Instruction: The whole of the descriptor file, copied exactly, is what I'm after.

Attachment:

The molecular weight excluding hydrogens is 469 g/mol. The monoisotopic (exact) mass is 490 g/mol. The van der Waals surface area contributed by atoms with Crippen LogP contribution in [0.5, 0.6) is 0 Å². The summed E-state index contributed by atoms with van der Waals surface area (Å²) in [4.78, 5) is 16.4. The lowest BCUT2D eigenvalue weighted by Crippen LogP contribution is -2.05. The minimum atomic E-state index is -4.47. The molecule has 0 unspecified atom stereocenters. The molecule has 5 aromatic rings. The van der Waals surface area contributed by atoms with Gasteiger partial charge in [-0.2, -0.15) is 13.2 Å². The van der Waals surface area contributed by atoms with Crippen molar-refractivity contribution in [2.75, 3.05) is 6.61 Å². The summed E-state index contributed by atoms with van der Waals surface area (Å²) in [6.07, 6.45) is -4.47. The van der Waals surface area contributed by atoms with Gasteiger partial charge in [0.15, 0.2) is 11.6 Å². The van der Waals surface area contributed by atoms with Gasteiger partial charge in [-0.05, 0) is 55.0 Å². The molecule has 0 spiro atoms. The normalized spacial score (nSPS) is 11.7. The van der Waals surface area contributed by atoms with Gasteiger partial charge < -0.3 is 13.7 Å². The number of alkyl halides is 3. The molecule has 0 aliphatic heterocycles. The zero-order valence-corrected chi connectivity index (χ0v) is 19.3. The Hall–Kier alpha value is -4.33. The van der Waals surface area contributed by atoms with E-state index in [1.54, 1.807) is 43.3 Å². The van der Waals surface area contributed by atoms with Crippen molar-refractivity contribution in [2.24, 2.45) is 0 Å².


The molecular weight excluding hydrogens is 469 g/mol. The monoisotopic (exact) mass is 490 g/mol. The van der Waals surface area contributed by atoms with Crippen LogP contribution in [0.5, 0.6) is 0 Å². The summed E-state index contributed by atoms with van der Waals surface area (Å²) in [4.78, 5) is 16.4. The lowest BCUT2D eigenvalue weighted by Crippen LogP contribution is -2.05. The minimum atomic E-state index is -4.47. The molecule has 0 unspecified atom stereocenters. The molecule has 5 aromatic rings. The van der Waals surface area contributed by atoms with Gasteiger partial charge in [-0.2, -0.15) is 13.2 Å². The van der Waals surface area contributed by atoms with Crippen molar-refractivity contribution in [2.75, 3.05) is 6.61 Å². The summed E-state index contributed by atoms with van der Waals surface area (Å²) in [6.07, 6.45) is -4.47. The van der Waals surface area contributed by atoms with Gasteiger partial charge in [0.15, 0.2) is 11.6 Å². The van der Waals surface area contributed by atoms with Gasteiger partial charge in [-0.05, 0) is 55.0 Å². The molecule has 0 spiro atoms. The normalized spacial score (nSPS) is 11.7. The van der Waals surface area contributed by atoms with Gasteiger partial charge < -0.3 is 13.7 Å². The number of alkyl halides is 3. The molecule has 0 aliphatic heterocycles. The zero-order valence-corrected chi connectivity index (χ0v) is 19.3. The Hall–Kier alpha value is -4.33. The van der Waals surface area contributed by atoms with E-state index in [1.54, 1.807) is 43.3 Å². The van der Waals surface area contributed by atoms with Crippen molar-refractivity contribution in [2.24, 2.45) is 0 Å².